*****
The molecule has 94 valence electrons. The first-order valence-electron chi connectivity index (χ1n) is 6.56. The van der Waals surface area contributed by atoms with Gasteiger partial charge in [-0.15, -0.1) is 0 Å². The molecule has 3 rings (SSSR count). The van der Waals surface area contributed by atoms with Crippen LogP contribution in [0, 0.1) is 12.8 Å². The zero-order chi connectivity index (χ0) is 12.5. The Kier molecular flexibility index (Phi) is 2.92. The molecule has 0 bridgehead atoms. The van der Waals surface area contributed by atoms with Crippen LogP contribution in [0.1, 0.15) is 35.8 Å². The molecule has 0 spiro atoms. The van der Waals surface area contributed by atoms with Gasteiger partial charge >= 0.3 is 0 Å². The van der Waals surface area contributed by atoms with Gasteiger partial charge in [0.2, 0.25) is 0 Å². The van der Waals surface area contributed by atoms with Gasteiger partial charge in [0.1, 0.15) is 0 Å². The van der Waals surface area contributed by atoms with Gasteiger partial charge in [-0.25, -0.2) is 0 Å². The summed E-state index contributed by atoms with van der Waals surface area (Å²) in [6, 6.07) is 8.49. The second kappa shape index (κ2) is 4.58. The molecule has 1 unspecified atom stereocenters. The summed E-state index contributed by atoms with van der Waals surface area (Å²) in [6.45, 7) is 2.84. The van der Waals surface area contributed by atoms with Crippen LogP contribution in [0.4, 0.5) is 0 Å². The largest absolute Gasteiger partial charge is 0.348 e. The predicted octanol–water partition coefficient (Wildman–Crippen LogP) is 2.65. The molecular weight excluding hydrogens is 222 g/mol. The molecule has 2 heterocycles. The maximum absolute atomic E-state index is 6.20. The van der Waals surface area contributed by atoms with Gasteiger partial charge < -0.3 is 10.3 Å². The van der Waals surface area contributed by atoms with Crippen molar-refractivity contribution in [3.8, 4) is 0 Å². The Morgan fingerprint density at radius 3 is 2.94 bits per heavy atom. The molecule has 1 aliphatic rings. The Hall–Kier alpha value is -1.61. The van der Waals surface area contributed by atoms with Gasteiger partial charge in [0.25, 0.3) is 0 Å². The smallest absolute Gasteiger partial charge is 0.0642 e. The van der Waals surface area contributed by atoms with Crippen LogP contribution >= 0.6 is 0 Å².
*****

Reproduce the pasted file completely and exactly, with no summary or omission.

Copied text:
The molecule has 94 valence electrons. The first-order valence-electron chi connectivity index (χ1n) is 6.56. The van der Waals surface area contributed by atoms with Gasteiger partial charge in [-0.15, -0.1) is 0 Å². The molecule has 3 rings (SSSR count). The van der Waals surface area contributed by atoms with Crippen LogP contribution in [0, 0.1) is 12.8 Å². The zero-order chi connectivity index (χ0) is 12.5. The Kier molecular flexibility index (Phi) is 2.92. The molecule has 0 bridgehead atoms. The van der Waals surface area contributed by atoms with Crippen LogP contribution in [0.1, 0.15) is 35.8 Å². The molecule has 0 spiro atoms. The van der Waals surface area contributed by atoms with Gasteiger partial charge >= 0.3 is 0 Å². The van der Waals surface area contributed by atoms with Gasteiger partial charge in [0.2, 0.25) is 0 Å². The van der Waals surface area contributed by atoms with Gasteiger partial charge in [0.1, 0.15) is 0 Å². The van der Waals surface area contributed by atoms with Gasteiger partial charge in [-0.25, -0.2) is 0 Å². The summed E-state index contributed by atoms with van der Waals surface area (Å²) in [6, 6.07) is 8.49. The second kappa shape index (κ2) is 4.58. The molecule has 1 unspecified atom stereocenters. The summed E-state index contributed by atoms with van der Waals surface area (Å²) in [6.45, 7) is 2.84. The van der Waals surface area contributed by atoms with Crippen LogP contribution in [0.4, 0.5) is 0 Å². The largest absolute Gasteiger partial charge is 0.348 e. The predicted octanol–water partition coefficient (Wildman–Crippen LogP) is 2.65. The molecular weight excluding hydrogens is 222 g/mol. The molecule has 2 heterocycles. The maximum absolute atomic E-state index is 6.20. The van der Waals surface area contributed by atoms with Gasteiger partial charge < -0.3 is 10.3 Å². The van der Waals surface area contributed by atoms with Crippen molar-refractivity contribution in [3.8, 4) is 0 Å². The Morgan fingerprint density at radius 3 is 2.94 bits per heavy atom. The molecule has 1 aliphatic rings. The Hall–Kier alpha value is -1.61. The van der Waals surface area contributed by atoms with Gasteiger partial charge in [0.25, 0.3) is 0 Å². The smallest absolute Gasteiger partial charge is 0.0642 e. The van der Waals surface area contributed by atoms with Crippen LogP contribution >= 0.6 is 0 Å².